René Descartes (1596-1650) was a French mathematician and philosopher.  He has been dubbed the “Father of Modern Philosophy”, but he was also one of the key figures in the Scientific Revolution of the 17th Century, and is sometimes considered the first of the modern mathematicians.  His book Meditations on First Philosophy is included in the curriculum at most university philosophy departments.

As a young man, he found employment for a time as a soldier, but after meeting the Dutch philosopher and scientist Isaac Beeckman he realized that his calling in life was the pursuit of true wisdom and science.  Descartes soon came to the conclusion that the key to philosophy was to build it on the indisputable facts of mathematics.  He moved from the restrictions of Catholic France to the more liberal environment of the Netherlands, where he spent most of his adult life, and where he worked on his vision of merging algebra and geometry.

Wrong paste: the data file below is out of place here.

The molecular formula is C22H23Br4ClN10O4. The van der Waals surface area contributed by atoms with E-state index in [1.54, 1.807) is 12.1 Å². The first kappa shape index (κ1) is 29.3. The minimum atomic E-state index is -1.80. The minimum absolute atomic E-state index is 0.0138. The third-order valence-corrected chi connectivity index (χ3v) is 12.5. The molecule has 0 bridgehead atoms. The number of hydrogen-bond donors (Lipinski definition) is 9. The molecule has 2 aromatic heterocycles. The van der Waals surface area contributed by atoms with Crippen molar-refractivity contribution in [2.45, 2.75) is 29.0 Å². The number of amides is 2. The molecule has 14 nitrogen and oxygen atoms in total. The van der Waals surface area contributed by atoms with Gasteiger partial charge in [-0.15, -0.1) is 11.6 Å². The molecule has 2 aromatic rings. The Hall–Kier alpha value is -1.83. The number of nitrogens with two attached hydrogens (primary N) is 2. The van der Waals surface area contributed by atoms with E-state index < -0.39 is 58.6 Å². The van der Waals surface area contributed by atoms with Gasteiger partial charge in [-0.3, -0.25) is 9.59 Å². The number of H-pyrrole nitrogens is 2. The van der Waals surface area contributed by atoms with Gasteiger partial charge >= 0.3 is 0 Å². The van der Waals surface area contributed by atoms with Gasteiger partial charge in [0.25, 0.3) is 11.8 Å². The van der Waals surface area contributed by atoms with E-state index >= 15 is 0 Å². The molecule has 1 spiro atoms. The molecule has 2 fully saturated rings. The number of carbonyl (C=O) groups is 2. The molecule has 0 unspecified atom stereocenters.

For all his importance in the development of modern mathematics, though, Descartes is perhaps best known today as a philosopher who espoused rationalism and dualism. His philosophy consisted of a method of doubting everything, then rebuilding knowledge from the ground, and he is particularly known for the often-quoted statement “Cogito ergo sum”(“I think, therefore I am”). He also had an influential role in the development of modern physics, and his work had a profound impact on Isaac Newton.  He provided the first distinctly modern formulation of laws of nature and a conservation principle of motion, made numerous advances in optics and the study of the reflection and refraction of light, and constructed what would become the most popular theory of planetary motion of the late 17th Century. His commitment to the scientific method was met with strident opposition by the church officials of the day.


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